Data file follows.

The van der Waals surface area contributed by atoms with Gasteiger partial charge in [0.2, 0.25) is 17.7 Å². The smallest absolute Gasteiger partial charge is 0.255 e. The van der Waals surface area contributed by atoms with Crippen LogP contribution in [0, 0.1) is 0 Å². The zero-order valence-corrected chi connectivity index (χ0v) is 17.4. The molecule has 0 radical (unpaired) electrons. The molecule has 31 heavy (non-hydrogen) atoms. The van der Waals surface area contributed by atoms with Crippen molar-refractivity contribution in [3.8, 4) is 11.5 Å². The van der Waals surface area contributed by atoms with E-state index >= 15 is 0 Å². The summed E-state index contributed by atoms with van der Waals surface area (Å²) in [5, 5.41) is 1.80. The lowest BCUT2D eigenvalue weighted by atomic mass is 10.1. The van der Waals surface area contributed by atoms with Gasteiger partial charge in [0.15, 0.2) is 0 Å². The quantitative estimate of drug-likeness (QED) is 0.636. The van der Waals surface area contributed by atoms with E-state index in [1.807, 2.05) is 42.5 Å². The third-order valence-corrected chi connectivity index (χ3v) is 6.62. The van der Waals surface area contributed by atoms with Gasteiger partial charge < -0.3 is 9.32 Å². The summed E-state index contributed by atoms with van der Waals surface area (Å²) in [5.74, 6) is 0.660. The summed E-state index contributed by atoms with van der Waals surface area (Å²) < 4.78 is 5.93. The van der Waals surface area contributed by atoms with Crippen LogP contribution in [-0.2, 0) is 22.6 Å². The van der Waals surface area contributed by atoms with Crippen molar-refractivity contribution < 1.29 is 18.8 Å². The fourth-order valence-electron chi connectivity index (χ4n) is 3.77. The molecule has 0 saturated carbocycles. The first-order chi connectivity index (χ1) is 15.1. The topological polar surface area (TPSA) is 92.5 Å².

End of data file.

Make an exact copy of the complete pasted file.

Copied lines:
The van der Waals surface area contributed by atoms with Gasteiger partial charge in [0.2, 0.25) is 17.7 Å². The smallest absolute Gasteiger partial charge is 0.255 e. The van der Waals surface area contributed by atoms with Crippen LogP contribution in [0, 0.1) is 0 Å². The zero-order valence-corrected chi connectivity index (χ0v) is 17.4. The molecule has 0 radical (unpaired) electrons. The molecule has 31 heavy (non-hydrogen) atoms. The van der Waals surface area contributed by atoms with Crippen molar-refractivity contribution in [3.8, 4) is 11.5 Å². The van der Waals surface area contributed by atoms with E-state index >= 15 is 0 Å². The summed E-state index contributed by atoms with van der Waals surface area (Å²) in [5, 5.41) is 1.80. The lowest BCUT2D eigenvalue weighted by atomic mass is 10.1. The van der Waals surface area contributed by atoms with Gasteiger partial charge in [0.15, 0.2) is 0 Å². The quantitative estimate of drug-likeness (QED) is 0.636. The van der Waals surface area contributed by atoms with E-state index in [1.807, 2.05) is 42.5 Å². The third-order valence-corrected chi connectivity index (χ3v) is 6.62. The van der Waals surface area contributed by atoms with Gasteiger partial charge < -0.3 is 9.32 Å². The summed E-state index contributed by atoms with van der Waals surface area (Å²) in [5.74, 6) is 0.660. The summed E-state index contributed by atoms with van der Waals surface area (Å²) < 4.78 is 5.93. The van der Waals surface area contributed by atoms with Crippen LogP contribution in [-0.2, 0) is 22.6 Å². The van der Waals surface area contributed by atoms with Crippen molar-refractivity contribution < 1.29 is 18.8 Å². The fourth-order valence-electron chi connectivity index (χ4n) is 3.77. The molecule has 0 saturated carbocycles. The first-order chi connectivity index (χ1) is 15.1. The topological polar surface area (TPSA) is 92.5 Å².